Improving outcomes in adults with epilepsy and intellectual disability
Healthcare professionals are always looking for ways that they can improve the lives and health of their patients, including research studies. Below are details of a study currently looking for volunteers. Please use the contact details at the end of the page for more information.
Improving outcomes in adults with epilepsy and intellectual disability:A cluster randomised controlled trail of nurse-led epilepsy management (EpAID)
Nearly a million adults in England have an intellectual disability (ID). Epilepsy is the most common medical illness in this group, occurring in around 26%, with even higher rates in those with more severe ID. It has a worse outcome than epilepsy in the general population, with more seizures, more multiple antiepileptic drug use and side effects, higher treatment costs and higher illness and death rates. In adults with ID and epilepsy there are suggestions that improvements may follow introduction of epilepsy nurse (EN)-led epilepsy care.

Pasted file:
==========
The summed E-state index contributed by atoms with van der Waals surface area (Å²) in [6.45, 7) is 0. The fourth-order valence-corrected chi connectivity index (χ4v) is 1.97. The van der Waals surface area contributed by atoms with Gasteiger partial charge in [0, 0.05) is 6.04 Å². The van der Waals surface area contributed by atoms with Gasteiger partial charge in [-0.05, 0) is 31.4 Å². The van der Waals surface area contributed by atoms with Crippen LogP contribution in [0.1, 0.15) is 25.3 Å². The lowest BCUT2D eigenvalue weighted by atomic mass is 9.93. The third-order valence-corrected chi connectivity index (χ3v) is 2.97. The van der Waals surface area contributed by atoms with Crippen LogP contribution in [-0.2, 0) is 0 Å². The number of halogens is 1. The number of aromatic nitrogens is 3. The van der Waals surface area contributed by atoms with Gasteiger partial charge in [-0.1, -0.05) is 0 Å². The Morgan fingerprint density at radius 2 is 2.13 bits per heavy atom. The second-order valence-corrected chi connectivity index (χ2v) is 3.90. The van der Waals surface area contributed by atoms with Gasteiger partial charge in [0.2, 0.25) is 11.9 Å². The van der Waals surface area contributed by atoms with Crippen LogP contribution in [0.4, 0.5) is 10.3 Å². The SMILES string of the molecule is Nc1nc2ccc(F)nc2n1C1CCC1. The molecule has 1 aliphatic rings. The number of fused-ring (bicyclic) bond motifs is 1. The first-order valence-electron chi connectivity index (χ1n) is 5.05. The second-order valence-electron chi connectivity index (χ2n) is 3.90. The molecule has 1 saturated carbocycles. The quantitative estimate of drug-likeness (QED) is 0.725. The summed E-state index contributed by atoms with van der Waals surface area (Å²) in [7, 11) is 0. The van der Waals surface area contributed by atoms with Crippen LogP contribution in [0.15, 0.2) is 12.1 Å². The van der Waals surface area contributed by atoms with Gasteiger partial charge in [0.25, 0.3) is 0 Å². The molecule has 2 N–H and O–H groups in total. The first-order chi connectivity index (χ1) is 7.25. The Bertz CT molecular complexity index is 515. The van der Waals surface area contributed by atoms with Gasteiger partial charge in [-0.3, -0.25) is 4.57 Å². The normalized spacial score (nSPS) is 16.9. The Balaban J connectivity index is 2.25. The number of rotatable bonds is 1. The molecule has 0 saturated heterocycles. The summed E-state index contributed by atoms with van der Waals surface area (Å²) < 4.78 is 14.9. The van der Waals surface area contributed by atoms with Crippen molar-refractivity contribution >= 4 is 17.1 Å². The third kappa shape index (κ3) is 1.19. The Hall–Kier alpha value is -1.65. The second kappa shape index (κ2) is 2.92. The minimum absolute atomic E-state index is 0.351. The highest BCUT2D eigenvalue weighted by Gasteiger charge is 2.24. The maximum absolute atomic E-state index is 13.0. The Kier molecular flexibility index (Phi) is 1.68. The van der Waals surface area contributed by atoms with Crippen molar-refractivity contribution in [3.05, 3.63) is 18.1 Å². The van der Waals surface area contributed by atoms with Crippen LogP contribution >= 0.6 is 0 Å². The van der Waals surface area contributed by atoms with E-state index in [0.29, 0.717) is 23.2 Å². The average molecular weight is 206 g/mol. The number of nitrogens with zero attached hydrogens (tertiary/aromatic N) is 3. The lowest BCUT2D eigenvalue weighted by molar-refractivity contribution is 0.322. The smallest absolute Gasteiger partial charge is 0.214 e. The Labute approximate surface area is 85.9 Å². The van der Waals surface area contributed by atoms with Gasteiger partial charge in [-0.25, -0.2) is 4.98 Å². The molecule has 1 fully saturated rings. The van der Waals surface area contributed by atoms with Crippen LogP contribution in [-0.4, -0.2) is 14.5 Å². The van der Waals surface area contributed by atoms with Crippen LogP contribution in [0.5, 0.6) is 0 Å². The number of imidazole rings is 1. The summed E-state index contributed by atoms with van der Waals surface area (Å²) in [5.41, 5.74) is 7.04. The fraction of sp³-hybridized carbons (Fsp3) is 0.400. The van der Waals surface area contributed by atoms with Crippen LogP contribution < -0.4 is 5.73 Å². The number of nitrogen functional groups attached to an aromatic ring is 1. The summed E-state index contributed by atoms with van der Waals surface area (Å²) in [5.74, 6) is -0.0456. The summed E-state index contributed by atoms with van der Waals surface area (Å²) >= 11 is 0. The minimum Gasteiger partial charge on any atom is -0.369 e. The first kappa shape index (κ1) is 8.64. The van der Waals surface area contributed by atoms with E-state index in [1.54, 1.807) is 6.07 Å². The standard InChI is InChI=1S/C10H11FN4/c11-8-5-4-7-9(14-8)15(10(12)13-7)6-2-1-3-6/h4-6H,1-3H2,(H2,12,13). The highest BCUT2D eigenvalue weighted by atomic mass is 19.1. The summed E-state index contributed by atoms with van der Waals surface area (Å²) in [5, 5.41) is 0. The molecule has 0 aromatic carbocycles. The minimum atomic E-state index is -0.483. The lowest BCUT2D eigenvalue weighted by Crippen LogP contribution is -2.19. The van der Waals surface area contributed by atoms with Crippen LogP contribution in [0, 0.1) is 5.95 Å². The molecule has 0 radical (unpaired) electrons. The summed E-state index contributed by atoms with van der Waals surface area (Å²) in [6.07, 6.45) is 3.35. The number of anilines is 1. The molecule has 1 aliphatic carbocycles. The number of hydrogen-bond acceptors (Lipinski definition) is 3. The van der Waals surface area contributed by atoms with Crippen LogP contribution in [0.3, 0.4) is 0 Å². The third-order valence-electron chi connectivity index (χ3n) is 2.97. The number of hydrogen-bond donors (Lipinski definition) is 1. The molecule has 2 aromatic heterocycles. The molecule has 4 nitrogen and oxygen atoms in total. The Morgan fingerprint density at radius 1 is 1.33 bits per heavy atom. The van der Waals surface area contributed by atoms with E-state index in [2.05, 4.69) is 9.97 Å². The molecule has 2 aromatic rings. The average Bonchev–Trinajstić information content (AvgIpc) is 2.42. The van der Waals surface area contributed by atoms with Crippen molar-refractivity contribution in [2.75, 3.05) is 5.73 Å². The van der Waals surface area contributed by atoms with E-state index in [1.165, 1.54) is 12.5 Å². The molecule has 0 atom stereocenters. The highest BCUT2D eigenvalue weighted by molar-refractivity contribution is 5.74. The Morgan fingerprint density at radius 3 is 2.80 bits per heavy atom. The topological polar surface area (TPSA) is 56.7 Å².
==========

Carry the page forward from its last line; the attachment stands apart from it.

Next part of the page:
However, this has not been tested in a study. Results cannot be generalised from general population studies given the more severe epilepsy and additional clinical problems of adults with ID.
What is the aim of the study?
The primary objective of this study is to establish whether nurses with expertise in epilepsy and intellectual disabilities (ID) can improve clinical and quality of life outcomes in the management of epilepsy in adults with (ID) compared to treatment as usual.
The main secondary objective will be to establish whether any perceived benefits represent good value for money.
Further information on this study is listed on the UK Clinical Research Network Study Portfolio website.